Intro Month 1: Decide on Your Flight-Path Month 2: SaaS Metrics To Help Track Progress Month 3: Engage Your Thrusters with Content and Advertising Month 4: Four Essential Advertising Metrics for SaaS Companies Month 5: Advanced Revenue Tracking and Fine-Tuning Analytics for SaaS Growth Month 6: Lost in Space—How to Keep Your SaaS Company Productive Month 7: Stopping the Fuel Leaks—How to Slow SaaS Cancellations Conclusion: Fuel Management—Onwards and Onwards Towards Your Goal
Month 7: Stopping the Fuel Leaks—How to Slow SaaS Cancellations

Month 7: Stopping the Fuel Leaks—How to Slow SaaS Cancellations

By Dylan Touhey

By now, we have a good sense of how to get new customers in the door. The blog is ticking along. More prospects are finding us. We’ve optimized our paid campaigns. And we are starting to get very knowledgeable about our analytics.

Making it Happen

You look like you might be thinking about leaving us. Here, take this yellow box as a token of our appreciation for your business!

With any SaaS company though, customers are going to leave us. This chapter gives you a very simple, tactical way to set-up cancellation trip wires, helping you both identify and act on behaviors that will soon result in a lost customer.

Think beyond exit surveys

Right now, you are trying to save your canceled customers by following up with them after they leave. You make them promises to get them to come back so you can prevent other customers from doing the same.

But what if you knew when your customers were about to cancel– before they even knew it? You’d be able to step in and save that account. And you can do that by using tripwires.

Use tripwires to identify customers about to leave

What is a tripwire? A tripwire is a trigger for your business to take an action when a customer reaches a danger point in their lifecycle.

Tripwires can help you:

Examples of tripwires:

Common tripwires for SaaS businesses can be: a customer not logging in recently, a customer reaching a large amount of users, or a customer account reaching the age where there are a high frequency of cancellations.

How to set-up tripwires

There are three steps for setting up tripwires.

1. Identify a cancellation behavior. For a SaaS company, it could be account size (more users = bigger bill, which attracts more attention) or usage, especially when it comes them not using your product’s core value. For example, QuickBooks isn’t worth much if people aren’t creating invoices and doing payroll.

2. Build a process to handle that behavior. For example, once an account reaches 50 users, a customer support specialist gets a notification to schedule a check-in to make sure they are happy; or the account is automatically given an enterprise pricing deal. Other tactics include emails that go out when users fail to login after a certain amount of time, or offering free upgrades to new features for long-term customers.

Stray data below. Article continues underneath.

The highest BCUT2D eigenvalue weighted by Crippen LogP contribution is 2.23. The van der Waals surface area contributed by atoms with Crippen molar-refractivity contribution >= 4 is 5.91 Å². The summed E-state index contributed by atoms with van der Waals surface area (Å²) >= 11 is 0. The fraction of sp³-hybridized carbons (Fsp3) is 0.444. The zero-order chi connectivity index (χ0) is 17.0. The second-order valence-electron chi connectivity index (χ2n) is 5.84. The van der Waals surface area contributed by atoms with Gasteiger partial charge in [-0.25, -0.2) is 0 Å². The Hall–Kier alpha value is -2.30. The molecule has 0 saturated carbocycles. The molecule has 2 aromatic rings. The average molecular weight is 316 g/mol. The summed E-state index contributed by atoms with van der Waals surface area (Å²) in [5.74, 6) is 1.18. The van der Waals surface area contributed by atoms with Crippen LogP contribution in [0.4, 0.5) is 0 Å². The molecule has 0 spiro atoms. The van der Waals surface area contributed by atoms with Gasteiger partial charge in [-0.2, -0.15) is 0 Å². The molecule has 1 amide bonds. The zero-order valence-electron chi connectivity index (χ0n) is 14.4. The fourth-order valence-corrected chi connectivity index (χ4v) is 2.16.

3. See if the process fixes the customer’s objection. Your action (email, account outreach) must answer the objection. For example, you might think that your large accounts cancel because of price, but maybe they need advanced features as they grow. Or maybe your reports used to work when they were a small agency, but now they need more professional software. There is always a central objection and if you don’t answer it, your tripwires won’t work.

Most common tripwires for SaaS products

Here are some helpful tripwires to set-up.

Customer hasn’t logged in

If you notice that customers usually cancel after not logging in for 14 days, you can create a tripwire to reach out to that customer when they haven’t logged in for 10 days.

You may reach out in different ways depending on your product or your customer:

Spike in cancellations

You notice that in your database you have a spike in cancellations at 20 months:

Customer outgrowing your service

You notice that once an account grows to more than 50 users (or whatever usage tier you charge for), customers tend to cancel.

Now measure the impact of your tripwires

You need to know if the changes you’ve done are making a difference to your bottom line. Monitor your cancellation metrics before and after your changes to track the difference they are making.



Have you been able to reduce the amount of cancellations by getting people to log in more frequently?

Has your spike in cancellations at 20 months disappeared?

Are you retaining clients with more than 50 users?

If your tripwires aren’t working, chances are they aren’t solving the primary reason a customer is cancelling. We recommend interviewing customers who recently cancelled and ask them “what was the #1 thing that made you leave?”

Now that you’ve succeed in lengthening your customer lifetime, move your tripwires accordingly and repeat the process to find more opportunities to retain your customers.

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